THE National Aids Control Council says 17 per cent of Aids-related deaths occur among adolescents and youth. This is a distressing statistic and strikes right at the heart of the nation’s future. Twenty-nine per cent of new infections occur in that 15-24 age group.
Some Kenyans will call for a revival of sex education in schools, which is likely to be met with powerful resistance from the faith sector.
Last June, there was public outcry over a proposed Reproductive Health Bill, after some people interpreted it to require that contraceptives be supplied to school children. Perhaps it is time we stopped burying our heads in the sand over sexually active teenagers and give them well-regulated access to condoms.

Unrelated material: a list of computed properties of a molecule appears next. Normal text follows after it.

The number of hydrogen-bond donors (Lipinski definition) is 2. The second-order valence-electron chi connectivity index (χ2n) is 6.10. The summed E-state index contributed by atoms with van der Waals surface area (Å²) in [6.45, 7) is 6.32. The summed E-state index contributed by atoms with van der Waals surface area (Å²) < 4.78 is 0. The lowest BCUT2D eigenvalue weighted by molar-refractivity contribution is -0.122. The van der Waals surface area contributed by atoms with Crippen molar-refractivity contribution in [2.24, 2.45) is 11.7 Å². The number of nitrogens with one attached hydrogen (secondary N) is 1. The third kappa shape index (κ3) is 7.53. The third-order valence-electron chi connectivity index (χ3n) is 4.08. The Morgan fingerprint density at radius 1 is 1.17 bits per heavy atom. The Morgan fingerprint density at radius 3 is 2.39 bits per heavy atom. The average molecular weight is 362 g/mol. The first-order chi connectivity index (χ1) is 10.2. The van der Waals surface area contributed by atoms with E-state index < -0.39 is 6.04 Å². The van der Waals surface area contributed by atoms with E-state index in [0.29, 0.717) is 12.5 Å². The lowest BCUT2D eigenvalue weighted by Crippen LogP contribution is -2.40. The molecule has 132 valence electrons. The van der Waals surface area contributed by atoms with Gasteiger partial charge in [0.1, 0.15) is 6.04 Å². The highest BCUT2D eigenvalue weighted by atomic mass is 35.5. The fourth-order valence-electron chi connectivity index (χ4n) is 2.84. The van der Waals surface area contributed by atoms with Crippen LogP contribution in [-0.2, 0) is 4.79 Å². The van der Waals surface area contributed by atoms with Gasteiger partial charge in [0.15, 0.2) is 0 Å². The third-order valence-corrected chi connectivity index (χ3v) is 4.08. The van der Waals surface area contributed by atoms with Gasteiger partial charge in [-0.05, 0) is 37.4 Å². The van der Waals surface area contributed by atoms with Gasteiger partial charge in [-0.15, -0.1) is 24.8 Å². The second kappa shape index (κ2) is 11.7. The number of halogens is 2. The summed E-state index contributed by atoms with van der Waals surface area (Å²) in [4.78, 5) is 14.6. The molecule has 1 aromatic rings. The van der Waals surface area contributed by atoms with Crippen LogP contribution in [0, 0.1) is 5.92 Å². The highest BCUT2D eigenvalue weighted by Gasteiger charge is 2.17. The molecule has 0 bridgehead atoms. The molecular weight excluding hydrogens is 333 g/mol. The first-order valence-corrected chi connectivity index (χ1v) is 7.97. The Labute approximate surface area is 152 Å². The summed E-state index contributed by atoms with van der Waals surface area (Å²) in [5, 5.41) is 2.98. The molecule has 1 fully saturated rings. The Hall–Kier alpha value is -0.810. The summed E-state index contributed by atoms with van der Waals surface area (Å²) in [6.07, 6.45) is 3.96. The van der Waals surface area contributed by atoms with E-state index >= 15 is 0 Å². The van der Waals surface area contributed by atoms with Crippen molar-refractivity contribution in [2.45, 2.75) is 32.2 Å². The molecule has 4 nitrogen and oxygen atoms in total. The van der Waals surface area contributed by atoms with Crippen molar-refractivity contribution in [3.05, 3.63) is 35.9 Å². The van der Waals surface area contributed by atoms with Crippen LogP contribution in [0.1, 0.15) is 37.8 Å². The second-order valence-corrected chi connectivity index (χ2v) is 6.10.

In February, the President launched the ‘Global All In’, a campaign aimed at reducing new HIV-Aids infections among adolescents and young women. This is a step in the right direction, tackling both the provision of life-saving medication and a review of the school curriculum to include lessons on how to deal with the scourge. But the most crucial intervention will be an updated HIV-Aids awareness campaign. NACC director Nduku Kilonzo says the major challenge is the generalisation of HIV messaging. This is a shame in the age of social media and hash tags.
Stakeholders must step up to the plate with messaging that smartly targets specific age groups. Information and awareness remain the first and last lines of defence against the spread of HIV-Aids. QUOTE OF THE DAY: “Here comes the orator with his flood of words and his drop of reason.” — US writer, inventor, diplomat Benjamin Franklin died on April 17, 1790